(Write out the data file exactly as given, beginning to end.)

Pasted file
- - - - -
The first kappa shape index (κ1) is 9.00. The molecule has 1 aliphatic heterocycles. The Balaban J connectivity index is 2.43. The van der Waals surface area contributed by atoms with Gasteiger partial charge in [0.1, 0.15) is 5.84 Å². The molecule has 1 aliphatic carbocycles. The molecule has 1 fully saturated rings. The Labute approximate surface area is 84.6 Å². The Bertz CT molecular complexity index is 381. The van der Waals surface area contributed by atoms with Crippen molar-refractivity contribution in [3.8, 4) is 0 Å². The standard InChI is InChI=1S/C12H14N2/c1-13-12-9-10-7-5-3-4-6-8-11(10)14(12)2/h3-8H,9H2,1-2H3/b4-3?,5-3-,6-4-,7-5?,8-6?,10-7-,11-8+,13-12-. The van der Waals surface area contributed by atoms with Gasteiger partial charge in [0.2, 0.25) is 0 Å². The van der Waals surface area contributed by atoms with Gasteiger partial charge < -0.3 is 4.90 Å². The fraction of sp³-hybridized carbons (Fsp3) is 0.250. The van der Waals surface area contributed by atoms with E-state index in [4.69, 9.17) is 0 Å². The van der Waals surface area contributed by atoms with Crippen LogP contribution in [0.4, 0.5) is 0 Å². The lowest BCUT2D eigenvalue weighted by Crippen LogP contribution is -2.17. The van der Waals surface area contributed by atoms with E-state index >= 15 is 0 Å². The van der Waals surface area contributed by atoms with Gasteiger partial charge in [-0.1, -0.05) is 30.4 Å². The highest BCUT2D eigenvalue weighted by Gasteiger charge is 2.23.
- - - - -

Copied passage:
The first kappa shape index (κ1) is 9.00. The molecule has 1 aliphatic heterocycles. The Balaban J connectivity index is 2.43. The van der Waals surface area contributed by atoms with Gasteiger partial charge in [0.1, 0.15) is 5.84 Å². The molecule has 1 aliphatic carbocycles. The molecule has 1 fully saturated rings. The Labute approximate surface area is 84.6 Å². The Bertz CT molecular complexity index is 381. The van der Waals surface area contributed by atoms with Crippen molar-refractivity contribution in [3.8, 4) is 0 Å². The standard InChI is InChI=1S/C12H14N2/c1-13-12-9-10-7-5-3-4-6-8-11(10)14(12)2/h3-8H,9H2,1-2H3/b4-3?,5-3-,6-4-,7-5?,8-6?,10-7-,11-8+,13-12-. The van der Waals surface area contributed by atoms with Gasteiger partial charge in [0.2, 0.25) is 0 Å². The van der Waals surface area contributed by atoms with Gasteiger partial charge < -0.3 is 4.90 Å². The fraction of sp³-hybridized carbons (Fsp3) is 0.250. The van der Waals surface area contributed by atoms with E-state index in [4.69, 9.17) is 0 Å². The van der Waals surface area contributed by atoms with Crippen LogP contribution in [0.4, 0.5) is 0 Å². The lowest BCUT2D eigenvalue weighted by Crippen LogP contribution is -2.17. The van der Waals surface area contributed by atoms with E-state index >= 15 is 0 Å². The van der Waals surface area contributed by atoms with Gasteiger partial charge in [-0.1, -0.05) is 30.4 Å². The highest BCUT2D eigenvalue weighted by Gasteiger charge is 2.23.